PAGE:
March 12, the day I visited Galeria Filomena Soares. The opening of Pedro Barateiro's and Sara Bichão's exhibitions, which was scheduled for the night, had already been cancelled. The circumstances—we all are aware and live the daily hesitations and anxieties of them. Few were the moments when the exhibitions were entirely open to the public before the gallery's eventual closing down. On that same day of March, the Portuguese government would declare state of alert, and the movement of paralysation almost the whole country sank into would begin.
Currently, in writing about Abismo, the title of Pedro Barateiro's exhibition, I resort to the distant remembrance of my encounter with that space, availing myself as well of the digital substitutes here too available. Memory-writing-record: an ensemble which, in itself, will not digress from what an exercise of this sort would expectably propose in this magazine; nor will it ruthlessly cause the unfolding of the reading experience as regards the exhibition commented on to differ. What has changed is one's awareness that no muscular movement of any sort might now head towards the physical space Abismo has not yet vacated.
Deprived of visitors, this exhibition solitarily and unexpectedly experiments that which was one of Barateiro's intentions as regards the conditions of possibility within its relational experience: a certain “suspension of space and time.” Fatally, but not due to any aesthetic-artistic contingency (or perhaps exactly due to the aestheticising directions that filter the current context), that is the state of spatiotemporal slurry consuming us now, alone as well, in the comfort of our sofas (for those who are privileged enough to stay there).
Though unideal, however, the latter might be a productive place to focus on that other—more unstable, more rebellious, darker, or paradoxically brighter—which Abismo segregates, notwithstanding the postponement of images (sound surely being part of them). Curiously enough, the current state of Abismo concretely nears one of the dimensions of reality that Barateiro's large sculpture summons up. As this sculpture is inspired in the configuration of a quantum computer, its confinement is dramatically highlighted by the fact that the technological device it stylises requires a scrupulously stabilised, interference-free space for its actual functioning.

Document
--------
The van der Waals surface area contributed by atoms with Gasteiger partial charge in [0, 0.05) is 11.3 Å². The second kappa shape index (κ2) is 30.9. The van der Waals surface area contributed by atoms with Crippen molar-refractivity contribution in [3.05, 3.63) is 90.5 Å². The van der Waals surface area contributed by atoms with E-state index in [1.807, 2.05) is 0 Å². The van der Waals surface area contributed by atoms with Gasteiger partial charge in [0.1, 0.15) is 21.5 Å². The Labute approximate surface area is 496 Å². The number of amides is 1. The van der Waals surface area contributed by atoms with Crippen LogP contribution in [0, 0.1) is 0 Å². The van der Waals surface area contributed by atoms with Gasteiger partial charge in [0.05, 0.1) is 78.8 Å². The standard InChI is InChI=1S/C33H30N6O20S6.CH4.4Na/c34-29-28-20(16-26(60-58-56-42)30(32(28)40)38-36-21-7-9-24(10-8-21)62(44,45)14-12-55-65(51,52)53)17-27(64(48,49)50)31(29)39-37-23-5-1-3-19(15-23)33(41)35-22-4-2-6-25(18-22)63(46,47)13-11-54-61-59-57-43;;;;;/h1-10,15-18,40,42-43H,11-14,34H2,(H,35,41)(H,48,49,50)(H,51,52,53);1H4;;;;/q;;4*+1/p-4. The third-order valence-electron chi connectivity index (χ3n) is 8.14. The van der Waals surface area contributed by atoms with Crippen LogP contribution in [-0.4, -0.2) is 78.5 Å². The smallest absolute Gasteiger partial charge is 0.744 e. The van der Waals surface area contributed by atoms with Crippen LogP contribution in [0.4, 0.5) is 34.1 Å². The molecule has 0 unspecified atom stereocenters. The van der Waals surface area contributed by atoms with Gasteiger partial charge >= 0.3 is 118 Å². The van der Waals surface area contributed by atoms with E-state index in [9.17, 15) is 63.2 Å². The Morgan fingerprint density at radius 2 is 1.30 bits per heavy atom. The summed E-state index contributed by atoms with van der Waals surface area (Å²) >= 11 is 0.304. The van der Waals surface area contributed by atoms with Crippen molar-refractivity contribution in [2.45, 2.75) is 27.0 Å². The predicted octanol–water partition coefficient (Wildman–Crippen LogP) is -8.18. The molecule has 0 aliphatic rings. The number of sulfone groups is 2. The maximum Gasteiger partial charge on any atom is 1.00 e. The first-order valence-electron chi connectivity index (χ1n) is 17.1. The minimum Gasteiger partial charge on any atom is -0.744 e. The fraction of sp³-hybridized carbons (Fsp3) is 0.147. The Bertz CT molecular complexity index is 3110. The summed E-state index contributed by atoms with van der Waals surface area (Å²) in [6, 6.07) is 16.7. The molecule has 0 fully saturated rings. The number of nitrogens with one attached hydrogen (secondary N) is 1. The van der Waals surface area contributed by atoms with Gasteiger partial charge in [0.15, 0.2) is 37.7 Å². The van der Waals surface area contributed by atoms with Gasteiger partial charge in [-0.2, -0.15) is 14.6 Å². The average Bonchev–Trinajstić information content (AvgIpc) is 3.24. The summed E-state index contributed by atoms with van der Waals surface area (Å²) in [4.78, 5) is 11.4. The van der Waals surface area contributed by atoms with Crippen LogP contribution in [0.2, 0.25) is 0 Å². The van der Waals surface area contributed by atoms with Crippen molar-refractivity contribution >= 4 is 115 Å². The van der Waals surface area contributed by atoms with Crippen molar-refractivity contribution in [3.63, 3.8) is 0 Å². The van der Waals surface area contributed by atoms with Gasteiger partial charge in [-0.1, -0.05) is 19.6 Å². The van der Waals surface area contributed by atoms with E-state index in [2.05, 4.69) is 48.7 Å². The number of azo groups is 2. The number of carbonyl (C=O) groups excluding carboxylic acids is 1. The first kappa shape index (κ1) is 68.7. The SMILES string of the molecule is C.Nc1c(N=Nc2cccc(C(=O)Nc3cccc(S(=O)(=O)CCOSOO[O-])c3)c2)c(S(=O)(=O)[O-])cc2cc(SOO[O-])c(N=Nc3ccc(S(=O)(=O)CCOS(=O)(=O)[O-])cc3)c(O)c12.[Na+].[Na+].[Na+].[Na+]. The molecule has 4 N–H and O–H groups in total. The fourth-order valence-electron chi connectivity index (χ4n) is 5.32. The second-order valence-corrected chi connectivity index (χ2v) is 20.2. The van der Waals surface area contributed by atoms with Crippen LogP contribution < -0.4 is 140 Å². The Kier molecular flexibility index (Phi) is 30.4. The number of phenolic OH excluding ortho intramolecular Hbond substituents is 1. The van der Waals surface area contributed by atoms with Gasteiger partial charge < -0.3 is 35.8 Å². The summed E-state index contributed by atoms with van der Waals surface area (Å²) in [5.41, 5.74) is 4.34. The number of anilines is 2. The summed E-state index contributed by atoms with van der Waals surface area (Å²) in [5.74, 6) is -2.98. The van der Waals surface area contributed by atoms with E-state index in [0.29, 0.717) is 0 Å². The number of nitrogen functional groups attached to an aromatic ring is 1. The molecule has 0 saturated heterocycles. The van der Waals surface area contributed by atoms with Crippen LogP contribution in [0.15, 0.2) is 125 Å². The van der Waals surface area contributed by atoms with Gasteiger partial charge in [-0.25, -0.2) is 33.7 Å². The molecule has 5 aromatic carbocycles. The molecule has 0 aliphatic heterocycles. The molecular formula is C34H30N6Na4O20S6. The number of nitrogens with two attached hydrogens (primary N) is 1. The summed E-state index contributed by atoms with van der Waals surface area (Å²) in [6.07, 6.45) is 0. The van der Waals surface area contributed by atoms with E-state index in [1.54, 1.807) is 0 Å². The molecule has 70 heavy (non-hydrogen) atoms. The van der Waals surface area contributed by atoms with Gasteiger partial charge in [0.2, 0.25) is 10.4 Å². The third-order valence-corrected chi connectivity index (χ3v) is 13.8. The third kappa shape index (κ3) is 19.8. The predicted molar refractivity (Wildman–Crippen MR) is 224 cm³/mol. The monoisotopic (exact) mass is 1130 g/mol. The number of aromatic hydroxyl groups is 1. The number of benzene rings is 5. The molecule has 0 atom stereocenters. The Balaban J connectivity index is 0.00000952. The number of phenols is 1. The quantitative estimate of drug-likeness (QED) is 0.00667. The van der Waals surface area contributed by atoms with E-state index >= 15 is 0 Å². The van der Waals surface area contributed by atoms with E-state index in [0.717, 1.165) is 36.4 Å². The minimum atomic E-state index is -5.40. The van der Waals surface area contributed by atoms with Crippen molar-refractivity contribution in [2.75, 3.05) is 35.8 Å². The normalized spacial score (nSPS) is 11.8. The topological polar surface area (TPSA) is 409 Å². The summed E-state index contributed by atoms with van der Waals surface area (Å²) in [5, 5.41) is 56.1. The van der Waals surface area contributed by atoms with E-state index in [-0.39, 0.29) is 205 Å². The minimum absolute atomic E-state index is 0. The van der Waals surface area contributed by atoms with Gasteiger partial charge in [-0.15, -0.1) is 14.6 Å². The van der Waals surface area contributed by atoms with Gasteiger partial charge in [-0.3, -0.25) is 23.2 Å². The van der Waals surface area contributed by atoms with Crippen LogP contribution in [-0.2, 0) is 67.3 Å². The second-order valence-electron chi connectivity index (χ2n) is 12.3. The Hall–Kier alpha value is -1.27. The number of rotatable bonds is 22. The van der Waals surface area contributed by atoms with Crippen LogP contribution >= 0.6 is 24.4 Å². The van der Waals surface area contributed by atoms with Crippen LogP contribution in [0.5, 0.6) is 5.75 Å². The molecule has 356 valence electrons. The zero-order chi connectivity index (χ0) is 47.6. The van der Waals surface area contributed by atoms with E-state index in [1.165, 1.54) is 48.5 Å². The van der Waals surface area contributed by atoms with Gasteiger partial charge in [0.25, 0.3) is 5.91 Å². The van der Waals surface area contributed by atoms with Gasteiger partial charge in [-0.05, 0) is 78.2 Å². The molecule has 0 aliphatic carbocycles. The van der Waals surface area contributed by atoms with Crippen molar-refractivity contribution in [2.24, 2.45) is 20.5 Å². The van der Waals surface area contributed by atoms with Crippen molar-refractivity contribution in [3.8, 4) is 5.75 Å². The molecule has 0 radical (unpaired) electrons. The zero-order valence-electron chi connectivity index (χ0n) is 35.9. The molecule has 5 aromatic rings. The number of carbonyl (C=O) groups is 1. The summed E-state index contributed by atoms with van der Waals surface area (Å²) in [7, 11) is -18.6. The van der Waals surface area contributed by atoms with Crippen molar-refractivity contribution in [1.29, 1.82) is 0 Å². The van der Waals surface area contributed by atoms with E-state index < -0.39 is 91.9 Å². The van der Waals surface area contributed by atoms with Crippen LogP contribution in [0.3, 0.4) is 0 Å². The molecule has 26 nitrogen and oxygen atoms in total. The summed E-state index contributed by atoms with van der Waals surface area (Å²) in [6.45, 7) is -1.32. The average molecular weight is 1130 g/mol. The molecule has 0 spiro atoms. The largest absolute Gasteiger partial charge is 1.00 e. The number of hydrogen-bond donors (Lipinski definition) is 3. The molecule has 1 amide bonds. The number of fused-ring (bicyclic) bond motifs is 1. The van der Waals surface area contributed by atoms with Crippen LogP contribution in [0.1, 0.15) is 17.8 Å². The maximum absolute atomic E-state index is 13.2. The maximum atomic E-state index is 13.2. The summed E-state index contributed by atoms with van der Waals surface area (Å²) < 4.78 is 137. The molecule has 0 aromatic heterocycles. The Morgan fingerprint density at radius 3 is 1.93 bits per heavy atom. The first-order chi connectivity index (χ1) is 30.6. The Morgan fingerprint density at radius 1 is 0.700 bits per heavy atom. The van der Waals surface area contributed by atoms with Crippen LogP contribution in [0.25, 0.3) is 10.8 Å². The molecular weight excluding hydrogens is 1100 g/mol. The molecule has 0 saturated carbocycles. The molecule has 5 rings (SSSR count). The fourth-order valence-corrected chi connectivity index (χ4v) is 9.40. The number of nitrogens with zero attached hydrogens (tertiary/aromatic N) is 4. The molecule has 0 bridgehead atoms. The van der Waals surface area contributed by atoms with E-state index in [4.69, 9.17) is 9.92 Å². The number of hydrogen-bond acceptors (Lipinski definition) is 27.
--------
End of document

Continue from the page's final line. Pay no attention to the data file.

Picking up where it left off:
Resembling a chandelier's shape, the image of the quantum computer casts the first light upon the discourse Pedro Barateiro intends to elaborate on. The device—which, as far as is known, owes more to a theoretical promise than to an effective technical realisation—is envisaged as capable of processing an exponentially larger amount of data in comparison with today's most advanced ordinary computer. In order to achieve so, it employs the basic principles of quantum mechanics, which integrates the possibility of simultaneity of two distinct states of matter—the so-called quantum superposition. Forgoing overly scientific details (which I have not mastered), it is pertinent to mention that the consummate advent of this computer would allow for, e.g., not only a wave of unimaginable medical and pharmaceutical breakthroughs but also an outstanding AI development or a remarkable power over data control and its security systems. Such a computer, therefore, is the image of a possibly auspicious technological future as much as it is the face of a strenuous strife for domination of quantum supremacy that has already been set off by great sovereign powers and big tech. In a silent, obscure way. Like the Cold War arms race.
From the quantum vocabulary, let us keep in mind the aforementioned word: superposition. It could at once describe the compositive gesture of Abismo, as well as the poetics and the poiesis that fuel the totality of Pedro Barateiro's work—to superpose. Superposing to decompose. To arrive at simpler units, to elementary intensities. To approach the invisible, hardly penetrable thread which, through its practice precisely, we perceive as uniting distant subjectivities and apparently contradictory materialities; realities beyond the artistic scope which yet contaminate and condition it. I think Barateiro would call that thread "spirit revealed," recalling once again an unrelated Ana Jotta quote that has punctuated his work: "An artist is a spirit revealer."
Abismo does not escape such premise, even though the latter does not become realised in some vocabular manifestation. Instead, it is materialised with particular latency, owing it both to the sculpture and to the soundtrack and poster, which comprise the whole of this work-exhibition. Superposition is naturally achieved not only through the differentiated set of means employed, but chiefly through the conceptual layers each element articulates in and between themselves. A singular unity between different modes of administration of human experience is thus devised, by means of which the individual individually or collectively establishes their relationship with the world.
Technology, economy, science, religion: their more or less identifiable ghosts arrive at us from different directions.